The Weird Survival Tactics of the Antarctic Icefish

How does one survive the Antarctic cold? Seals develop a thick layer of fat. Penguins combine fat, feathers, and the habit of clinging together in large numbers. People build science stations with heaters. But the Antarctic icefish (Channichthyidae) is cold-blooded and uses some really weird alternative anatomy. It is the only known vertebrate that doesn’t have hemoglobin in its blood! The blood of the icefish is almost clear.

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What the fish’s blood does contain is organic antifreeze. It has unique and specific proteins that lower the freezing point of water, so neither the blood nor the fish’s tissues will develop ice crystals. Inspired by the icefish, a food company developed a yeast that produces these same antifreeze proteins and uses it in ice cream!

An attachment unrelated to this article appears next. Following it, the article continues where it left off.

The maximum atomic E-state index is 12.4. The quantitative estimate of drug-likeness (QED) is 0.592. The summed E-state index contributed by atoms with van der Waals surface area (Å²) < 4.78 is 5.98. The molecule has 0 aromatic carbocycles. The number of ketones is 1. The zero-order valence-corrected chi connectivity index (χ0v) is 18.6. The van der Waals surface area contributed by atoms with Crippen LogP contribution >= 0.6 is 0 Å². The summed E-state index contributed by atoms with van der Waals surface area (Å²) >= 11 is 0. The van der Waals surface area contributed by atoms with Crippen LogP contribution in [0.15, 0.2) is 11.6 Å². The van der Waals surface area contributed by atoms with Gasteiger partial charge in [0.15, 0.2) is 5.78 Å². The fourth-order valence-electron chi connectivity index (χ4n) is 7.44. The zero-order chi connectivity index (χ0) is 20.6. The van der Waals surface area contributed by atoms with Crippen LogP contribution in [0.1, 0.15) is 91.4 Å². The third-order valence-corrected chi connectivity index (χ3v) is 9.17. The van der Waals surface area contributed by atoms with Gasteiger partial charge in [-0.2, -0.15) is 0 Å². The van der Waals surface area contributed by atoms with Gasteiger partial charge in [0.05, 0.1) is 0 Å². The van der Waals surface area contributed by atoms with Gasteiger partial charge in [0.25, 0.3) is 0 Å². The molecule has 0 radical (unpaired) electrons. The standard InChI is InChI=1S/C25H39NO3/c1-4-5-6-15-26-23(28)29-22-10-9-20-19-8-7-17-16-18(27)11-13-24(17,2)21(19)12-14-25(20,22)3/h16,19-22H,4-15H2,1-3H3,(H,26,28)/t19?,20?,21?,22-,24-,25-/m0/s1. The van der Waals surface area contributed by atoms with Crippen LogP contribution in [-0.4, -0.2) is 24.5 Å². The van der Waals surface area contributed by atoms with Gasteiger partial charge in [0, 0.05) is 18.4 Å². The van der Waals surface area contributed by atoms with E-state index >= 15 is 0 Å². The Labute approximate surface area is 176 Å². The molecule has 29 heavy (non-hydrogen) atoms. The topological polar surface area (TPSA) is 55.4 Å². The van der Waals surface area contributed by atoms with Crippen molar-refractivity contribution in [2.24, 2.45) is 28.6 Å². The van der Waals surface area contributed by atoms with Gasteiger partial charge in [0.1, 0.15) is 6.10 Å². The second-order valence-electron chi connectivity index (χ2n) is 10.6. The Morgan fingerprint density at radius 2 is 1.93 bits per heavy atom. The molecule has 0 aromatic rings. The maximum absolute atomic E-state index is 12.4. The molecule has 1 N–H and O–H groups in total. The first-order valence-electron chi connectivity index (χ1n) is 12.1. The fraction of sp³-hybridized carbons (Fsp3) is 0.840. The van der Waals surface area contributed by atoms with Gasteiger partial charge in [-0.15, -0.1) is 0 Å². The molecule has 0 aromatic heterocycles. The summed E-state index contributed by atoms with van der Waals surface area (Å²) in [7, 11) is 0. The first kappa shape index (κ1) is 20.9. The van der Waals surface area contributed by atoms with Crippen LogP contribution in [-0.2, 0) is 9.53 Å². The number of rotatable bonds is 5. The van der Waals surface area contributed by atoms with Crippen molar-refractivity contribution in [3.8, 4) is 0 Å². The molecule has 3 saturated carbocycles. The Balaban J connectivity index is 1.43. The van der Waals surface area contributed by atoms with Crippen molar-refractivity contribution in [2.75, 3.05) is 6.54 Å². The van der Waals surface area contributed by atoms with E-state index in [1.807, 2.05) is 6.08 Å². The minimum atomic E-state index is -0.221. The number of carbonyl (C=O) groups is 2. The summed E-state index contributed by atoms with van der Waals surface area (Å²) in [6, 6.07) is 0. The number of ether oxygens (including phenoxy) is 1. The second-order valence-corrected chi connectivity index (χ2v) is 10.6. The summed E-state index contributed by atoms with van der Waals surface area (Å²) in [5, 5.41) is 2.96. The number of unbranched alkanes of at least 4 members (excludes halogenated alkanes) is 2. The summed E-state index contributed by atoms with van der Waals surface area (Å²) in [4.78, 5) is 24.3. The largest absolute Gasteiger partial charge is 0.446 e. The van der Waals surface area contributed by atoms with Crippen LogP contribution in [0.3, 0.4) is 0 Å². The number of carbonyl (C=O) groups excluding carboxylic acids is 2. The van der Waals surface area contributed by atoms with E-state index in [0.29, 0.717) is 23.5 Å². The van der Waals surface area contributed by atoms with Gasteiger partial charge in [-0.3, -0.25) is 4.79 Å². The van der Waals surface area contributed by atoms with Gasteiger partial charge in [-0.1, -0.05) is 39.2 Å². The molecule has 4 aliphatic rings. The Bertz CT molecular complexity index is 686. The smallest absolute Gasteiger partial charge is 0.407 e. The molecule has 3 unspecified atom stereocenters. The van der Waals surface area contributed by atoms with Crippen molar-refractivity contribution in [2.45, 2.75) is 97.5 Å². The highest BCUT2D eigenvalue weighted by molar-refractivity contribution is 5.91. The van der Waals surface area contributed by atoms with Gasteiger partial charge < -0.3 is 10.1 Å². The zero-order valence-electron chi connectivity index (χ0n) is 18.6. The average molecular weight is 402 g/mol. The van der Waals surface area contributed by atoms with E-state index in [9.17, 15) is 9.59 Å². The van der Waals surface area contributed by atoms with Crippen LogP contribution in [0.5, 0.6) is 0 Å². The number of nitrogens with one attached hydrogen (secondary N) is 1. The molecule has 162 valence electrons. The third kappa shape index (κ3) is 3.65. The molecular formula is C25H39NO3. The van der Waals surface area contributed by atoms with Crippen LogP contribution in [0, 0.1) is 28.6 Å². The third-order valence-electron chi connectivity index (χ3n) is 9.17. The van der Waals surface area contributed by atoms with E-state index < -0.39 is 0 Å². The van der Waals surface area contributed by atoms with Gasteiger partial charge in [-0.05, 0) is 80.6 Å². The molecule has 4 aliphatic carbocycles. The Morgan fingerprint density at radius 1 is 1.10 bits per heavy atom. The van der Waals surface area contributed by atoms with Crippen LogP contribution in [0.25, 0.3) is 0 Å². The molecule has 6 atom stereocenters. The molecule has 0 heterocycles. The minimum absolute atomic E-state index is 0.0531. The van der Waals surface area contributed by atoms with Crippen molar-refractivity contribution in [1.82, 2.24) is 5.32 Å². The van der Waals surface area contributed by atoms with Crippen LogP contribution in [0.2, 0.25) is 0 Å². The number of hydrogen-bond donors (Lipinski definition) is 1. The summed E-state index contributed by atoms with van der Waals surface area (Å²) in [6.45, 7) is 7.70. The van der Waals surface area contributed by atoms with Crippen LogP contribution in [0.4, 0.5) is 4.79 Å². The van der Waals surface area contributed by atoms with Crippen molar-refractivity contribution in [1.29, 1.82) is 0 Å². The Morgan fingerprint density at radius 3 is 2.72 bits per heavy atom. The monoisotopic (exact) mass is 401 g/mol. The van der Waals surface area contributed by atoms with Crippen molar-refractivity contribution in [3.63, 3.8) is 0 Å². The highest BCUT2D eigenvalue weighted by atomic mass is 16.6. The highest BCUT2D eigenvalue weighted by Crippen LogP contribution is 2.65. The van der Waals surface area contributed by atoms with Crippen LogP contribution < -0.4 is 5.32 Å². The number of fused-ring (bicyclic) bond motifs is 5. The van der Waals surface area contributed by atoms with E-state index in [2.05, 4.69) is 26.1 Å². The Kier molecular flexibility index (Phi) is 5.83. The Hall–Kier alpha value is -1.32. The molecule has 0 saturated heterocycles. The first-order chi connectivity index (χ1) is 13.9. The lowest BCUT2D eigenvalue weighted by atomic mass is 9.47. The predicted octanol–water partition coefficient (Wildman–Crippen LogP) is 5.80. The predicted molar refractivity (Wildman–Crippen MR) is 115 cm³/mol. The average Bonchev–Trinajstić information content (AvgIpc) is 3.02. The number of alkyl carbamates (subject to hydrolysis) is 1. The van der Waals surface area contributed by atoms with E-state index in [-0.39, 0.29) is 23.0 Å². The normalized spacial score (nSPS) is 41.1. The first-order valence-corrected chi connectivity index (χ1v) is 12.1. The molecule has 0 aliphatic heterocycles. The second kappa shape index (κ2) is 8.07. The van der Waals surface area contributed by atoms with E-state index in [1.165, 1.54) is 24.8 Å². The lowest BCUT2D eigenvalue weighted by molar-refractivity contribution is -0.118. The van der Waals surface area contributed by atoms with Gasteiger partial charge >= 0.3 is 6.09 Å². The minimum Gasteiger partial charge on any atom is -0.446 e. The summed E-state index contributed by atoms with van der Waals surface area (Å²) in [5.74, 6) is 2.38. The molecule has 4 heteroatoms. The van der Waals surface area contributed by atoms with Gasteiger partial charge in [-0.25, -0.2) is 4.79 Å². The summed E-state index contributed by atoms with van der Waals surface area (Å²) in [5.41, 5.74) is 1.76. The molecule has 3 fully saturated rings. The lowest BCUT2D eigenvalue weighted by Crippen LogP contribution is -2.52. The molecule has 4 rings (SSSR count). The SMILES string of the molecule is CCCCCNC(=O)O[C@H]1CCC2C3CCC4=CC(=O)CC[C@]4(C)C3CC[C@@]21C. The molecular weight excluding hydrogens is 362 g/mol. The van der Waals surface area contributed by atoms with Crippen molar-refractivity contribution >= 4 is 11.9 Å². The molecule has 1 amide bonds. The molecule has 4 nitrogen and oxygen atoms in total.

But back to the icefish. Without hemoglobin, how does the fish get oxygen to its tissues? Luckily, Antarctic Ocean water holds more oxygen than warmer water. The fish has no scales, so it absorbs some through it skin. It also has a heart that’s four times the size of those of similar-sized fish. Read more about the strange Antarctic icefish at Atlas Obscura.

(Image credit: Marrabbio2)

Source: neatorama

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